Sunday, June 7, 2015

Book Review: Most Good, Least Harm by Zoe Weil

This is a gently powerful book worth reading if you crave a life of thoughtful choices for yourself and the planet.  The staff at the Detroit Zoological Society recommended it to me; it is one of the guidebooks behind their marvelous Humane Education program. It has been a very important read for me. [They also recommend Weil's The Power and Promise of Humane Education which I'll review next.]

Whether you worry about environmental sustainability, animal welfare, a civil society, or personal peace, this book has something for you. The author, Weill, says this “is not a how-to book…instead a call to define for yourself your deepest values, and to live accordingly…followed by practical information and guidelines that will help you achieve this goal….”

I hope you will consider reading it yourself, bringing it to your book group, or suggesting it as a group read to your green team or staff.  It is helpful with struggles such as “how do I know what’s right”, “I’m tired of being the only one doing this”, and “does one person this really make a difference?”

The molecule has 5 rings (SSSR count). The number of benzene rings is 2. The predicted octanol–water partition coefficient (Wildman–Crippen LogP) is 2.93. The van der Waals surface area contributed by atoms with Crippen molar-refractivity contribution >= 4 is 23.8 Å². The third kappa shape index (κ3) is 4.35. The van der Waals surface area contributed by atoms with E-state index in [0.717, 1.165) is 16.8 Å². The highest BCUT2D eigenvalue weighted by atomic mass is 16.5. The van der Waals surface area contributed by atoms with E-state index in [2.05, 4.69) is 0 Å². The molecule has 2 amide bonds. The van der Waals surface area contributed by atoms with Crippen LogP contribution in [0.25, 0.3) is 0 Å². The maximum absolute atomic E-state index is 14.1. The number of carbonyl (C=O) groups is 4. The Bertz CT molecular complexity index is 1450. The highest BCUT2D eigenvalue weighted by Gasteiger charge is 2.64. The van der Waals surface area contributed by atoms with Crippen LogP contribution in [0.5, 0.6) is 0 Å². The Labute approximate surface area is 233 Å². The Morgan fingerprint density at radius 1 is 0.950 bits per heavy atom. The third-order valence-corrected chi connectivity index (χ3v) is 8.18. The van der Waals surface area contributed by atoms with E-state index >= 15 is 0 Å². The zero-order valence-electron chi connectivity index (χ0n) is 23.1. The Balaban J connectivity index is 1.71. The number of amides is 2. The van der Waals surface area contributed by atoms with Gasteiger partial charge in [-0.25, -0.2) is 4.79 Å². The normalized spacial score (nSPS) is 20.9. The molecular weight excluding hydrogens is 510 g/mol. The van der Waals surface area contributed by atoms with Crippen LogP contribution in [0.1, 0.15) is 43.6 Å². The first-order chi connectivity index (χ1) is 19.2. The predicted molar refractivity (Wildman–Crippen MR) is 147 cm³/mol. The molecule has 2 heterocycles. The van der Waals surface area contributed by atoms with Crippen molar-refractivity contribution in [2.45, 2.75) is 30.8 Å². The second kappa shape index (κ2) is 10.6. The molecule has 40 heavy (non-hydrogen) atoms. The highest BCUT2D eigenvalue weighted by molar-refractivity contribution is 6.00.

My favorite lines:

  •  Vaclav Havel, 1993: “There is only one way to strive for decency, reason, responsibility, sincerity, civility and tolerance [I add “honesty”], and that is decently, reasonably, responsibly, sincerely, civilly, and tolerantly” [and honestly.]
  • “…it’s still not possible to cause no harm at all. Yet each of us – you and I and everyone who is privileged enough to actually make consumer, political, career, recreation and lifestyle choices – is responsible for the effect of our choices….”
  • “For many of us, the image of an activist is an angry, sign-toting, slogan-changing protester…but there are many different ways to be an activist – that is someone active on behalf of others, a change maker.

People notice other people: what they do, and don’t say or do. You’re being noticed. When you do your best, you’re making a difference – a very important one. Thank you.

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